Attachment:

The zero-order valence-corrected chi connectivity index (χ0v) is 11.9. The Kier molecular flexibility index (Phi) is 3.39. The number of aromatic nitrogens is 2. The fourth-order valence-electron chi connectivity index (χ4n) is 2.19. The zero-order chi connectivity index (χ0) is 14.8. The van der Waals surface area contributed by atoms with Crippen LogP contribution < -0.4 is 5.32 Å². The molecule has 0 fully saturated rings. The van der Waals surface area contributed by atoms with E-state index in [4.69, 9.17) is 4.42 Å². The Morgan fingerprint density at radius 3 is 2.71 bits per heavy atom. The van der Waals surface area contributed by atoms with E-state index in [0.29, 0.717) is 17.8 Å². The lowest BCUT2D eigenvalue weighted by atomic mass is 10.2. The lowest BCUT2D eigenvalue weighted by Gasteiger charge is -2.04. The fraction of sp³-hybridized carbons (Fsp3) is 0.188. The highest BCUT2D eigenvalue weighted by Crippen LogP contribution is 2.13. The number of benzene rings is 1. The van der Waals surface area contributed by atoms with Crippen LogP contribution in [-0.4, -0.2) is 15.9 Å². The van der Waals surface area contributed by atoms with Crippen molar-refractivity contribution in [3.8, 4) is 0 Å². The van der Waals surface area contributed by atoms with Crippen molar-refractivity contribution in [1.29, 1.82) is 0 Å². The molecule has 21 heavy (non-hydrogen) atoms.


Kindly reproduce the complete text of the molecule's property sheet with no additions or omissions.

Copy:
The zero-order valence-corrected chi connectivity index (χ0v) is 11.9. The Kier molecular flexibility index (Phi) is 3.39. The number of aromatic nitrogens is 2. The fourth-order valence-electron chi connectivity index (χ4n) is 2.19. The zero-order chi connectivity index (χ0) is 14.8. The van der Waals surface area contributed by atoms with Crippen LogP contribution < -0.4 is 5.32 Å². The molecule has 0 fully saturated rings. The van der Waals surface area contributed by atoms with E-state index in [4.69, 9.17) is 4.42 Å². The Morgan fingerprint density at radius 3 is 2.71 bits per heavy atom. The van der Waals surface area contributed by atoms with E-state index in [0.29, 0.717) is 17.8 Å². The lowest BCUT2D eigenvalue weighted by atomic mass is 10.2. The lowest BCUT2D eigenvalue weighted by Gasteiger charge is -2.04. The fraction of sp³-hybridized carbons (Fsp3) is 0.188. The highest BCUT2D eigenvalue weighted by Crippen LogP contribution is 2.13. The number of benzene rings is 1. The van der Waals surface area contributed by atoms with Crippen LogP contribution in [-0.4, -0.2) is 15.9 Å². The van der Waals surface area contributed by atoms with Crippen molar-refractivity contribution in [3.8, 4) is 0 Å². The van der Waals surface area contributed by atoms with Crippen molar-refractivity contribution in [1.29, 1.82) is 0 Å². The molecule has 21 heavy (non-hydrogen) atoms.